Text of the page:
“On a mobile device, TikTok’s data collection methods provide substantial access to phone content,” Treasury Department head Mona Fortier said in a statement, adding that the move was a “precautionary measure.”
“We have no reason to believe at this time that any government information has been compromised,” he added.
A spokesperson for TikTok expressed regret in an email to AFP that the “curious” decision was made “without citing any specific security issue” and regretted that the platform was not contacted by the government.
The ultra-popular short and viral video platform, owned by Chinese company ByteDance, is increasingly scrutinized by Westerners who fear Beijing could access users’ data around the world.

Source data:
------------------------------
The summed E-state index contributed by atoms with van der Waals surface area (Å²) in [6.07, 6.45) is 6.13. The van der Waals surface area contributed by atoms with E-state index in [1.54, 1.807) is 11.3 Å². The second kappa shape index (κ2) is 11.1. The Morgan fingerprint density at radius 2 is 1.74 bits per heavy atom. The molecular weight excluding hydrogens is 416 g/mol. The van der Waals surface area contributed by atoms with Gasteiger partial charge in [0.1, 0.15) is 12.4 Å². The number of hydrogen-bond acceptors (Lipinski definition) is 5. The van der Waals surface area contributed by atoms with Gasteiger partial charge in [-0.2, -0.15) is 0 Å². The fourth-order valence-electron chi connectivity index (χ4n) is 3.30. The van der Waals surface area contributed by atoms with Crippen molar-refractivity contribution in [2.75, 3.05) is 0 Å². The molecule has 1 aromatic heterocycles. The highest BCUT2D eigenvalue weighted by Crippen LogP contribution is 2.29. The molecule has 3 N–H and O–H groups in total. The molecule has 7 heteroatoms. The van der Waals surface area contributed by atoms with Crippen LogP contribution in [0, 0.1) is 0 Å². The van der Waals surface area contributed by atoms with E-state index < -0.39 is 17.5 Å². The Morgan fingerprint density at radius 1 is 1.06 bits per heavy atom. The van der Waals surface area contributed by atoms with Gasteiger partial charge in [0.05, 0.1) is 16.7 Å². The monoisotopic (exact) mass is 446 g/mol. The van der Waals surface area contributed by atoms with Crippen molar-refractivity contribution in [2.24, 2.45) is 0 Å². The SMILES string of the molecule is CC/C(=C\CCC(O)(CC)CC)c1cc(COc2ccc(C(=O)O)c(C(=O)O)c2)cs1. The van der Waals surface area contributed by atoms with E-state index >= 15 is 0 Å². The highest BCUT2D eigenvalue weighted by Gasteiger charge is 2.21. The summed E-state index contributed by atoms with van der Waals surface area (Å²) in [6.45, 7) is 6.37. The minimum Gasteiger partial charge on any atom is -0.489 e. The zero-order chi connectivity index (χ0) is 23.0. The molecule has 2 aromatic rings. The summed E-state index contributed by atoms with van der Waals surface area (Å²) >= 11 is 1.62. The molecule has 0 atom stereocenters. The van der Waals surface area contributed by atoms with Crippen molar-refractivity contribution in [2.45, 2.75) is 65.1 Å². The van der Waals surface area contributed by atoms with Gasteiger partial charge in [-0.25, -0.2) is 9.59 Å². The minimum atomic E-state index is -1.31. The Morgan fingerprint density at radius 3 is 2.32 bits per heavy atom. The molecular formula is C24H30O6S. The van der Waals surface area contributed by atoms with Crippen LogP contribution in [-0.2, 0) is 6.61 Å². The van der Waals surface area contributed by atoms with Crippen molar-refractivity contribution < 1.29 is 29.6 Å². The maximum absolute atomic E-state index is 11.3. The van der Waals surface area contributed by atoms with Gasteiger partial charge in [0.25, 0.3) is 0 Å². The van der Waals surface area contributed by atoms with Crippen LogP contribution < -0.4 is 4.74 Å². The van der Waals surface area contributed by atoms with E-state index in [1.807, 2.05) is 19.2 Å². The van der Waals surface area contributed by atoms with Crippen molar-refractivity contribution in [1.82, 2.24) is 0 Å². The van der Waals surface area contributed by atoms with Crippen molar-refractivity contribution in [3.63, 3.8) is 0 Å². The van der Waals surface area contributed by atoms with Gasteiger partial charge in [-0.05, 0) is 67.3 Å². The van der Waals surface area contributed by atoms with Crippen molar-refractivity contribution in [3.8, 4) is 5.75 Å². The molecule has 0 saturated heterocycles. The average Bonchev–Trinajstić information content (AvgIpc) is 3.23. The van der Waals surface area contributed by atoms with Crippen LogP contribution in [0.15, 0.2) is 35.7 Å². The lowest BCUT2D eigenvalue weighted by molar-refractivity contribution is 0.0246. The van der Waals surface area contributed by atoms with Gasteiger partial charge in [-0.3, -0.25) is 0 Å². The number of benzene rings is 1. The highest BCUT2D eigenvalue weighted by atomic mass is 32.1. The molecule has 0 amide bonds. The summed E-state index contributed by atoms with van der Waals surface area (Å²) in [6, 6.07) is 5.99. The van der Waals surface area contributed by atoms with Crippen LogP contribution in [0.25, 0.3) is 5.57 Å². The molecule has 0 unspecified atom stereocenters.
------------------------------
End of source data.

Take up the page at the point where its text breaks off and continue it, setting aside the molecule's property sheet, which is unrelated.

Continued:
The ban in Canada comes days after a similar decision by the European Commission, which banned TikTok for its employees to “protect” the company.
TikTok is also in the crosshairs of US officials: a law approved by President Joe Biden a few weeks ago bans the use of the app on the devices of the House of Representatives and the Senate, as well as government employees.
Relations between China and Canada have soured sharply in recent years, particularly after the 2018 arrest by Canada of Huawei’s chief financial officer, Meng Wanzhou, at the request of the United States.
The Canadian Privacy Commissioner announced last week that it has opened an investigation into TikTok’s compliance with Canadian laws.
It specifically aims to verify that “TikTok has valid consent to collect, use and communicate personal information”.
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